Sea, Rock, Earth and Ice

Winter Landscape, 1952, Oil and pencil on board, Jerwood Collection

Following my article on the continuing success of Wilhelmina (Willie) Barns-Graham’s glacier paintings in the salerooms comes an exhibition at the JERWOOD GALLERY, Hastings Wilhelmina Barns-Graham: Sea, Rock, Earth and Ice (13 June – 7 October 2018) that includes a group of glacier pictures and goes on to show what came after. It outlines Willie’s wider explorations into the structure of, and forms found in, landscape.

The Jerwood Gallery takes their own Barns-Graham painting Winter Landscape, 1952 as the rationale for the display. The starting point is a strong group of glaciers that includes Glacier Painting, Green and Brown, 1951 from Sheffield Museums (the show travels to the Graves Gallery, opening 8 December) before showing how the series developed away from having direct glacier references to one of rock forms. Although this progression is predominant by 1953 there are some earlier examples – Three Rock Forms 1951 is particularly fine. In this instance one can see Willie starting to apply what she has learned from the Switzerland experience to the local Cornish landscape, the titular rocks being three standing stones that overlook the coast. The manner in which she defines the forms mirrors that used in the 1949 Grindelwald pictures and the palette is equally similar with a range of icy blues and greens. This is not about capturing the dark brooding standing stones in their Cornish habitat but a more creative treatment. The physical presence of the stones is described via an abstraction of the forms with a play of colour and tone, offset against a more naturally defined coastline, sea and islands. The contrast of solid and scraped areas of paint is typical of her handling style throughout this period.

The aforementioned Winter Landscape is an interpretation of both the surface and the substructure of the landscape, and well illustrates her approach to understanding the physicality of the countryside. In the first half of the 1950s she travelled to Italy on at least four occasions, spending time in Sicily and Tuscany, always accompanied with note pads, pencils, pen, ink and tempera. There is an extensive collection of drawings from these journeys which show how she got to grips with landscape structure in a way that is unique to her. In 1992 Willie described her thoughts on drawing as a “….discipline of the mind. I seek to discover abstract shapes, accepting the subjects demands often touching different moods. I have sessions of drawing and consider it important to make studies, to develop one’s awareness to inner perception, collecting shapes that become my shapes.”1

Although the most progressed images of Willie’s art are inspired by place they are not about place. She is never so literal in her painting where subjects that have inspired her (“I attempt to seek out sculptural, architectural; and linear qualities”2) have been synthesised, transformed through her art practice. In her rock paintings Willie achieved a tough, uncompromising abstract language. In works such as Composition (Sea), 1954, she focuses on the formal relationship of each shape, angle, directional trajectory, one to another, and of the individual to the whole. This is a painting concerned to evoke not depict3.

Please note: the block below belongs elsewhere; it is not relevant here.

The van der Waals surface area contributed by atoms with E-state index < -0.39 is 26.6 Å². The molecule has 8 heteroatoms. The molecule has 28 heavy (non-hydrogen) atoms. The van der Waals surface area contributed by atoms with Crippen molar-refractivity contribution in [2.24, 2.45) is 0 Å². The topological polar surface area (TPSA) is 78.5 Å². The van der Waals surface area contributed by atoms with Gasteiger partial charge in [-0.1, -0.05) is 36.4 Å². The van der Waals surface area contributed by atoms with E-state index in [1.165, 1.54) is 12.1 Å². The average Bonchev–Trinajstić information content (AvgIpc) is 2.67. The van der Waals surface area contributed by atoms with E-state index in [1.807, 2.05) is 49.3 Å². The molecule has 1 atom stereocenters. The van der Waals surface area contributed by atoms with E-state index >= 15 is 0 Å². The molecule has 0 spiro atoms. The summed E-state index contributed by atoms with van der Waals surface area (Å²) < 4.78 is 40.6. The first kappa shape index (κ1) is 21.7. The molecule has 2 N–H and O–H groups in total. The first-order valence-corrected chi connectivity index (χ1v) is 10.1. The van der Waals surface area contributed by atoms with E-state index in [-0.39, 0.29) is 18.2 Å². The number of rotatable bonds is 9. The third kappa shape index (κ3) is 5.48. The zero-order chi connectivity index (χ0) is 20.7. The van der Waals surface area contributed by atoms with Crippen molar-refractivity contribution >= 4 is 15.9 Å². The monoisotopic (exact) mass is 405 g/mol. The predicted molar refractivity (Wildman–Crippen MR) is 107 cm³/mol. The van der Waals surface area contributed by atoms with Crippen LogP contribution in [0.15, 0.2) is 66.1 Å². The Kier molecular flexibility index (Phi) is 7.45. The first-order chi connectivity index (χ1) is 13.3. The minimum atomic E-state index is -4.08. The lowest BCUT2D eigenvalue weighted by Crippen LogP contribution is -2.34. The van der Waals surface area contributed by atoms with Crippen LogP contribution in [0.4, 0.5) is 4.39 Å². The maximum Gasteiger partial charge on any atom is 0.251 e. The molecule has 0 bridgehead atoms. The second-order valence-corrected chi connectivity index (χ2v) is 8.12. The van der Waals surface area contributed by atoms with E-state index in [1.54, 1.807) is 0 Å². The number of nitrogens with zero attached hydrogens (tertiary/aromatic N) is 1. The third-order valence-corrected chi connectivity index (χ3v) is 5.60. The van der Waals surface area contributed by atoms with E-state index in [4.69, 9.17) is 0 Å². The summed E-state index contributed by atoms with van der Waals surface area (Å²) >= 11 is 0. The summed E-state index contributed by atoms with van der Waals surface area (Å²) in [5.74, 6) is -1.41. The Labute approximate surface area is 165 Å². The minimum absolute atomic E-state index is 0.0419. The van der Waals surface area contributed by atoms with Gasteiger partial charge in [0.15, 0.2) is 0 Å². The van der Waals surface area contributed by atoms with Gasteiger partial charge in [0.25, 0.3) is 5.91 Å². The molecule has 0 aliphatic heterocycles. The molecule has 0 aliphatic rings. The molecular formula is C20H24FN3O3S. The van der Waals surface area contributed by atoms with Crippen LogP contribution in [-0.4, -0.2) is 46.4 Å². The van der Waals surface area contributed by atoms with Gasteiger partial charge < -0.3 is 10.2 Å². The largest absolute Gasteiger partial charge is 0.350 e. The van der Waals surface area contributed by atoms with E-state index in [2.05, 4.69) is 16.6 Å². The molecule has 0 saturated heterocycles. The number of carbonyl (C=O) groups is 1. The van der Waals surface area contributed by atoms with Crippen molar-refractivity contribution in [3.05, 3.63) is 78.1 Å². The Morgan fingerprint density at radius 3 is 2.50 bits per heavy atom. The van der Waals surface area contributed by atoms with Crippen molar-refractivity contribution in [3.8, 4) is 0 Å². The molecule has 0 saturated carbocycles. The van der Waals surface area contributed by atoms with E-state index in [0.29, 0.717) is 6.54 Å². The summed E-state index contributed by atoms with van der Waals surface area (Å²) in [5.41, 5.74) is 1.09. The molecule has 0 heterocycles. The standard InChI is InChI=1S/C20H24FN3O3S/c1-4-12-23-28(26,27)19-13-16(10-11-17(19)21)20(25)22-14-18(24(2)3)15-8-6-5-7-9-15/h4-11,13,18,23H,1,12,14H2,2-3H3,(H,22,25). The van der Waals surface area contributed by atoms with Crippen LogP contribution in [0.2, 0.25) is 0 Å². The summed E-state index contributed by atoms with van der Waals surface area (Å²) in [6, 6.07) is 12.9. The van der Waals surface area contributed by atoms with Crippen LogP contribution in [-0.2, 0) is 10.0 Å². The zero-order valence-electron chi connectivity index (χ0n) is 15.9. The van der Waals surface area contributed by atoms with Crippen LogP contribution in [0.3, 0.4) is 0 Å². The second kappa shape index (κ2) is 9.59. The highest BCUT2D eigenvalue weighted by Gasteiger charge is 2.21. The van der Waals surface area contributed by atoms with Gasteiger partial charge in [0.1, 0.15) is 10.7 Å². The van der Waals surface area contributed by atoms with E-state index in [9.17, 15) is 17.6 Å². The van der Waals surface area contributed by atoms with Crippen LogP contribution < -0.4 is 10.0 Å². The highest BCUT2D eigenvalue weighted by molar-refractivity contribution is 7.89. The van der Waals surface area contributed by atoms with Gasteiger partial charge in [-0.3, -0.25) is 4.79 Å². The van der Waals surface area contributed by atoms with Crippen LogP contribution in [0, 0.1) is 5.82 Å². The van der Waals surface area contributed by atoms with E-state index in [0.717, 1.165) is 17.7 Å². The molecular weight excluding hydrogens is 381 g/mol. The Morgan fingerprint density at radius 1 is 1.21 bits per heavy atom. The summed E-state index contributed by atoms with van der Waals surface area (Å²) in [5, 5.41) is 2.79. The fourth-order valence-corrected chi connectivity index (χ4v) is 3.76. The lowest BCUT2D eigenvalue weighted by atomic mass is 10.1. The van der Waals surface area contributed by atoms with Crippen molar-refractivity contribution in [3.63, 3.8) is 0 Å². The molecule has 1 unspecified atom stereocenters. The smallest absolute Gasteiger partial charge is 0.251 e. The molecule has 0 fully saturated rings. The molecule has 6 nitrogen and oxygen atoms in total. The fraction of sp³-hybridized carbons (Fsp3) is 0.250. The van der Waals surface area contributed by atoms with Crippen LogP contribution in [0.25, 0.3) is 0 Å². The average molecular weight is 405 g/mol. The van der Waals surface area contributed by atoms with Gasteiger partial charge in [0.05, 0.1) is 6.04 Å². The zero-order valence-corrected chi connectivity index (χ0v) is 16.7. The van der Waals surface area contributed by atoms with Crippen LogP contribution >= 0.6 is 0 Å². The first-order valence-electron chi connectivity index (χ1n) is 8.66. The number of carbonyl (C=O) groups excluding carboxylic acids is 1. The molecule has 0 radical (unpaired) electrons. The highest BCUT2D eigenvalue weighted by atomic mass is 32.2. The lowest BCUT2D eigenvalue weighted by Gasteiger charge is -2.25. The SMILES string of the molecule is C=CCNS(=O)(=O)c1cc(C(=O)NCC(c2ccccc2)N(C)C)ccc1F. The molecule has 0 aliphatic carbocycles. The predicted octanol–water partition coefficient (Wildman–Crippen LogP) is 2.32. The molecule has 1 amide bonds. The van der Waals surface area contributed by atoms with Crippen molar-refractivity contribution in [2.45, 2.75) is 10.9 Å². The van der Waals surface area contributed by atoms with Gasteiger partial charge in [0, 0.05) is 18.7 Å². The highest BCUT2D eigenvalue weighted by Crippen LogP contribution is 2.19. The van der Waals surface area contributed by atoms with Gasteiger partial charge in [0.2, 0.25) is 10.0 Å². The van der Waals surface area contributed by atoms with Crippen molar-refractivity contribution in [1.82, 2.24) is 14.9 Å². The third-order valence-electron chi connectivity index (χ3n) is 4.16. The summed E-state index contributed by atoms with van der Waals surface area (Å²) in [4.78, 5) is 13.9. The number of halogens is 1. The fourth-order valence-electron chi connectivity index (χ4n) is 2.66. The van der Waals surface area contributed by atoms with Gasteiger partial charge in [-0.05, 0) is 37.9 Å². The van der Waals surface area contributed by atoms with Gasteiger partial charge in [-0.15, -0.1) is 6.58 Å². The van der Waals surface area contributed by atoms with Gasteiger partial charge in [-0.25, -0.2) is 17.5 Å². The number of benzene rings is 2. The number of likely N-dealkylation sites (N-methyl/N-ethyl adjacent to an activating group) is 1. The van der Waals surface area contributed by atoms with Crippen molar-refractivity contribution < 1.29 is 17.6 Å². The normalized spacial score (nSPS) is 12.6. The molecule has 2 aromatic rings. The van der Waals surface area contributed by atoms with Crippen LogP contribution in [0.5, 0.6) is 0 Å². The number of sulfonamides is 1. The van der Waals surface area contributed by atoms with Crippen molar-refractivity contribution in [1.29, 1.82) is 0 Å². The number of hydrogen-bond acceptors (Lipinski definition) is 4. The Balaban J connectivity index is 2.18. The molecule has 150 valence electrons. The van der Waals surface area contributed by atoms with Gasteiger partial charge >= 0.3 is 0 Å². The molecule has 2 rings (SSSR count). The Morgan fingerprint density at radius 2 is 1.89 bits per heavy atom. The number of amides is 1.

Willie’s focus on rock forms is particular to the first half of the 1950s. Although future years would see an ongoing relationship between her environment and her art (Willie was forever inspired by the world around her) it was many years later before she reacted quite so passionately again to a physical landscape feature – Lanzarote’s lava fields – when she visited the island on four occasions between 1989 and 1993. This is the next serious body of landscape studies that are comparable to the Italian drawings from forty years before. These are wonderful – they capture the energy of ejected lava, with its variety of shapes and textures – but, as before, they do not immediately inform her painting. This is not to say that the island bore no influence on her art – a new range of blacks and sienna becomes part of her palette.

The unspoken subtext of the Jerwood exhibition is one on Willie’s travels and the significance of these journeys on her art. This is the principal theme of a new Wilhelmina Barns-Graham Trust exhibition under development called Inspirational Journeys which examines more specifically the impact of travel on Willie’s wider practice that led to new perspectives, themes and stylistic changes. For anyone wishing to partner the Wilhelmina Barns-Graham Trust on this exhibition please email us on


  1. Wilhelmina Barns-Graham: Some Thoughts on Drawing. W. Barns-Graham Drawings, exhibit catalogue, Crawford Art Centre, St Andrews 1992
  2. Ibid
  3. Lynne Green, Wilhelmina Barns-Graham: A Scottish artist in St Ives, exhibition catalogue 2012, p.34